FOMC – not much concrete information

Short-term economic risks have diminished

The Open Market Committee of the Fed left its key interest rates unchanged yesterday evening. The accompanying press statement provided no concrete indications as to the possible timing of the next interest rate adjustment. However, the current economic assessment is significantly more positive than in the previous statement. The Fed states that short-term risks for the US economy have diminished. The evaluation of the situation of the labour market also sounds significantly more positive. Various indicators suggest that capacity utilisation in the labour market has increased. Consumer spending is reported to be robust and economic growth has improved. At the same time, the text passage stating that the Fed is closely monitoring the global situation was left unchanged. This could be understood as an indication that the Brexit consequences for global economic growth and for the US economy are not yet foreseeable and that in view of this the Fed would prefer to wait before raising interest rates. The decision was not unanimous. Esther George, a self-confessed hawk, would have preferred to increase the rates at this FOMC meeting.

Fed demonstrates its willingness to act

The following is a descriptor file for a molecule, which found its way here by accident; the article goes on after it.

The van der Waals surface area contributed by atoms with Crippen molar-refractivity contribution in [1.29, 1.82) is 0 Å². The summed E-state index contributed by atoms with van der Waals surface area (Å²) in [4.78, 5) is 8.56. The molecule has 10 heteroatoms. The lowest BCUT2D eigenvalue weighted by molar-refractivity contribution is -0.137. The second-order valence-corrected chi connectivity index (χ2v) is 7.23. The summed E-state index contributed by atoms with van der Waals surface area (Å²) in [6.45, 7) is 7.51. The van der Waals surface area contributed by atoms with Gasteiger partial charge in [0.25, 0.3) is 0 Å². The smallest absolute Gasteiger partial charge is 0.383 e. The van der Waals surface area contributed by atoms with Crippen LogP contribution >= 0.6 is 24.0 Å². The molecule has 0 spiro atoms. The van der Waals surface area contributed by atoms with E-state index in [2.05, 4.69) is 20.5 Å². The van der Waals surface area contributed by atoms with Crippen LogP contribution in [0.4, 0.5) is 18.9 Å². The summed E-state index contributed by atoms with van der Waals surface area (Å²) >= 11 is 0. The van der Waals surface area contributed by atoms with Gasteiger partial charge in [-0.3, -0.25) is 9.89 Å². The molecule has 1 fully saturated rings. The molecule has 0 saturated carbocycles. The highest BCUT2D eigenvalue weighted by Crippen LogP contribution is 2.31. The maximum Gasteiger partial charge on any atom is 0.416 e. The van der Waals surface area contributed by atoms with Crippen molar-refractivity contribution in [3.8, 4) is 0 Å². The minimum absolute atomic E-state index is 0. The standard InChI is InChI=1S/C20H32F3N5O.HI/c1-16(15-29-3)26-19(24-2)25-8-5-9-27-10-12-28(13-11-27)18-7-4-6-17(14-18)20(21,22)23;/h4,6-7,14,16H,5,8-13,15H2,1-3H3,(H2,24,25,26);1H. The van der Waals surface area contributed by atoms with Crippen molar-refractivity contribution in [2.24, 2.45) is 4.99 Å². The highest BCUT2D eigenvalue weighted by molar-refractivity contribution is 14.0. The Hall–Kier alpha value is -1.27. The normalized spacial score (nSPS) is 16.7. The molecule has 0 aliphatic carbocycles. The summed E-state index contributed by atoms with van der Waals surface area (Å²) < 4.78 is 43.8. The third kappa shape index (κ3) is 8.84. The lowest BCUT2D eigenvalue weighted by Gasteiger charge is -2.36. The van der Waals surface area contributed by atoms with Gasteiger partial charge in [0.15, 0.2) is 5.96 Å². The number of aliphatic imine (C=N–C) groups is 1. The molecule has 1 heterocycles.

Even though the economic outlook sounds significantly more positive than in the previous statement, the Fed was undecided about when exactly it intends to carry out the next interest rate adjustment. Evidently the Fed members have not yet reached a unanimous opinion about the correct timing of a renewed tightening of monetary policy. If the September target date were already a foregone conclusion, the US Central Bank would certainly have given more concrete indications of an imminent interest rate adjustment. However, the improved economic outlook has raised expectations in the financial markets that the Fed funds target rate could perhaps indeed still be increased this year. Following the press release market participants have therefore slightly raised their expectations of an interest rate increase for September. Currently Fed funds futures imply a probability of 26.4% of higher interest rates in September. On the whole the financial markets hardly reacted to the release of the communiqué. On 26 August the Fed chief will take the microphone at the central bank meeting in Jackson Hole. If interest rates are to be higher in September already, the Fed chief would have to make a clear commitment then at the latest. Until then the order of the day is: monitor the data and wait. We stand by our opinion and do not expect to see higher interest rates this year.

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